Most of us are familiar with sweet corn, which is the corn we see on our dinner tables. We also know about popcorn, a favorite movie snack. Many of us, however, aren't aware of field, or grain corn. The truth is that of the approximately 68 million acres of corn planted in the United States annually, almost 88 percent is allocated to field corn. Sweet corn accounts for almost 12 percent of the acreage, and about three tenths of 1 percent is devoted to popcorn.
Grain, or Field Corn
Field corn is divided into four major types--dent corn, flint corn, flour corn and waxy corn. Both dent and flint corns are used primarily for animal feed, with a small amount being reserved for human consumption, as corn meal, grits and polenta. Fully ripe dent corn has a hollow, or dent, at the top of its kernels. Each kernel has a hard form of starch at the sides, with a center of soft starch. As the kernel ripens, the soft starch shrinks. This causes the dent at the end of the kernel. Dent corn kernels vary in shape; some are long and narrow and others are wide and shallow. Dent corn makes up most of the field corn grown in the United States. With flint corn, hard starch completely surrounds the outer part of the kernel, so the kernel does not sink in and develop a dent at the top. Flour corn is used as the name implies, for cornflour or corn starch. Flour, or soft corn kernels, are almost completely soft starch, with a thin layer of hard starch. Not much flour corn is grown commercially. Waxy corn gets its name from the waxy appearance of the endosperm when it is broken or cut. Waxy corn is used for industrial processes and not much of it is grown.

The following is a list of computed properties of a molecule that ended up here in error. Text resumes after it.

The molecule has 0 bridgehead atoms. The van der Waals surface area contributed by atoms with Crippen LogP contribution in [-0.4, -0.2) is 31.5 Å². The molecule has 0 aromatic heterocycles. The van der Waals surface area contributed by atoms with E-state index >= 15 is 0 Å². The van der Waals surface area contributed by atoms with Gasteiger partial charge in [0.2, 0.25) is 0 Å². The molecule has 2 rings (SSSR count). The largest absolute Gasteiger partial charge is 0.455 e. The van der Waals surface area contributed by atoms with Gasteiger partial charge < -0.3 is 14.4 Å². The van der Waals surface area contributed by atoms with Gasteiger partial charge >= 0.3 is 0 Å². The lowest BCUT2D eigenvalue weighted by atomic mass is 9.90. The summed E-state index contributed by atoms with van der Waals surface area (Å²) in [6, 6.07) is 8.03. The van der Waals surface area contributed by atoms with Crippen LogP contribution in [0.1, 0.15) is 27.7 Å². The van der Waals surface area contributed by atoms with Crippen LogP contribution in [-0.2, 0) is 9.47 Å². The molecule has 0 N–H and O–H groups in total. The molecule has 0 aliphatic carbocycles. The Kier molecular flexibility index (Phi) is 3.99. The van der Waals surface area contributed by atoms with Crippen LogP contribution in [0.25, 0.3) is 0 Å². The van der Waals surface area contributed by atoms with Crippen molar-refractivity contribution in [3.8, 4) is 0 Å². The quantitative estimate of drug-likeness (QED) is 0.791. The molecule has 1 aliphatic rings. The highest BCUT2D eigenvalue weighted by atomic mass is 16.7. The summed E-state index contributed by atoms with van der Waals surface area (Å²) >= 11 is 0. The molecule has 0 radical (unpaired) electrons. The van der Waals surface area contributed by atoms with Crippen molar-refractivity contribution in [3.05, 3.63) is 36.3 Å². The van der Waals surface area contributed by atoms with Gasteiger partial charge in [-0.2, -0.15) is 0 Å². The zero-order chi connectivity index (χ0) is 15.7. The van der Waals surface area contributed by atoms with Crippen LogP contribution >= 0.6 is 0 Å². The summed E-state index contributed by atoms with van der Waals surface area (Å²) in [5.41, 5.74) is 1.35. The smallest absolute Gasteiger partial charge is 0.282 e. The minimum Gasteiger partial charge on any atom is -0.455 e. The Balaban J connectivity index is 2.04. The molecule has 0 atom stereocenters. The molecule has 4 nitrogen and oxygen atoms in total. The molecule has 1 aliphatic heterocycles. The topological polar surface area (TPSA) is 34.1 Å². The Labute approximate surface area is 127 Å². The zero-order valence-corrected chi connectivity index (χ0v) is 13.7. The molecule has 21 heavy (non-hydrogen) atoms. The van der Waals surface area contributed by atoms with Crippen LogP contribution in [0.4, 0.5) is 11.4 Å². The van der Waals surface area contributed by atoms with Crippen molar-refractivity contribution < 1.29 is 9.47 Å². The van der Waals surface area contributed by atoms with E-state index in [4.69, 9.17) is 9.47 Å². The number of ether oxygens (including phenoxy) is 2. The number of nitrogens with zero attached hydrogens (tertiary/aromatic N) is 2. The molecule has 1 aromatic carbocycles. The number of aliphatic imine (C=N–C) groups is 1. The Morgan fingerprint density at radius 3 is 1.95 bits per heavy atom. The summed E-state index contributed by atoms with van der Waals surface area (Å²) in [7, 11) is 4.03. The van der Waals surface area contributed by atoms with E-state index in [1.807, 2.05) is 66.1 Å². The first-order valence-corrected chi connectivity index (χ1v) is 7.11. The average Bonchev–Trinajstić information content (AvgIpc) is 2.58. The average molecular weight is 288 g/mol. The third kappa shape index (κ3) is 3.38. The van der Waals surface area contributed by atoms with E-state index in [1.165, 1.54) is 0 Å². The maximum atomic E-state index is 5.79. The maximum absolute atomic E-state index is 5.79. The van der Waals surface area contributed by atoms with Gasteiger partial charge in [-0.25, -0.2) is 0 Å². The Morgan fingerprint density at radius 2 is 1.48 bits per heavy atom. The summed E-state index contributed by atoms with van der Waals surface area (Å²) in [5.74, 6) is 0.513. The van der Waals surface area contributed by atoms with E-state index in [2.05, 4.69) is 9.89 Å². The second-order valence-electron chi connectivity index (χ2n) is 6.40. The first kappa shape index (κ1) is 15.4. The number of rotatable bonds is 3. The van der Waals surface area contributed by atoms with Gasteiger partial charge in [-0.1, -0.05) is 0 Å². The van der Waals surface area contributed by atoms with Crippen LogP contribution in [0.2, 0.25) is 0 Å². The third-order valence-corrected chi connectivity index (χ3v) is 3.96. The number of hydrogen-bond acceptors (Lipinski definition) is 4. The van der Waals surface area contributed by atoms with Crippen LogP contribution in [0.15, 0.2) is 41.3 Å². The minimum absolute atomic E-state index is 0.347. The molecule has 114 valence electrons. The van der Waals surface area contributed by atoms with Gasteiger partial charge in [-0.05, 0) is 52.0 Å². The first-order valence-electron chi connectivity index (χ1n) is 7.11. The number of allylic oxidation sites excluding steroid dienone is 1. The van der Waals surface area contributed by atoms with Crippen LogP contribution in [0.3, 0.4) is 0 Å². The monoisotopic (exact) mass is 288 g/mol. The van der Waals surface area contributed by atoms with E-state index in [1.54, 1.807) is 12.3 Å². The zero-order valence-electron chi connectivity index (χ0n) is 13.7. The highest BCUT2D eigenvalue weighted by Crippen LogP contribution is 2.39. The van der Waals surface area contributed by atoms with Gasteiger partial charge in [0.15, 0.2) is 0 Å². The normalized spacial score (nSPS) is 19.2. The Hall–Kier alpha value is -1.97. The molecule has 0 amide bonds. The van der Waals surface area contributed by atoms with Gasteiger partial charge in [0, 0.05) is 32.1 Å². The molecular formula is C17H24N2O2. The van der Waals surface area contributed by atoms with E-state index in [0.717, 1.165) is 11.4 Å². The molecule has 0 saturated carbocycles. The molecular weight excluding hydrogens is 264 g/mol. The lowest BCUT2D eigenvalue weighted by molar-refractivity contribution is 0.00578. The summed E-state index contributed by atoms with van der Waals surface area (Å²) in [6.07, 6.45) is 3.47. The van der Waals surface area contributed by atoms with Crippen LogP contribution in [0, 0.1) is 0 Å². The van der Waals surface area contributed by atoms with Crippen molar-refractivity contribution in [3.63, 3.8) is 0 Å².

Sweet corn is divided into three types--normal sugary (SU), sugary enhanced (SE) and supersweet (Sh2). Nonhybrid sweet corn varieties have a sugary (SU) gene that creates the sweetness and creaminess associated with sweet corn. The SU qualities degrade very quickly, so SE varieties were developed. SE corn has a much higher sugar content but retains the creamy texture and tenderness of traditional sweet corn. Sh2 hybrids have a higher sugar content than either SU or SE varieties. The kernels have a very crisp, tough-skinned texture and lack the creaminess and traditional "corniness" of SU and SE corn. Although the lack of creamy texture is not especially noticeable in fresh corn on the cob, it affects the quality of frozen and canned corn, as does the toughness of the seed coat. Sh2 is also more difficult to grow and doesn't can or freeze as satisfactorily as SU or SE corn. SE corn is the most widely grown for eating today.
A popular snack for many people, popcorn has probably been eaten by natives in the western hemisphere for more than a thousand years. There are two types of popcorn--yellow and white. Yellow, or pearl popcorn, is more rounded in shape and varies in color from yellow to orange. It has a hull when it is popped. White, or rice popcorn, has white kernels, and is longer and pointed in shape. It is frequently called hulless popcorn, but it does have some hulls when popped.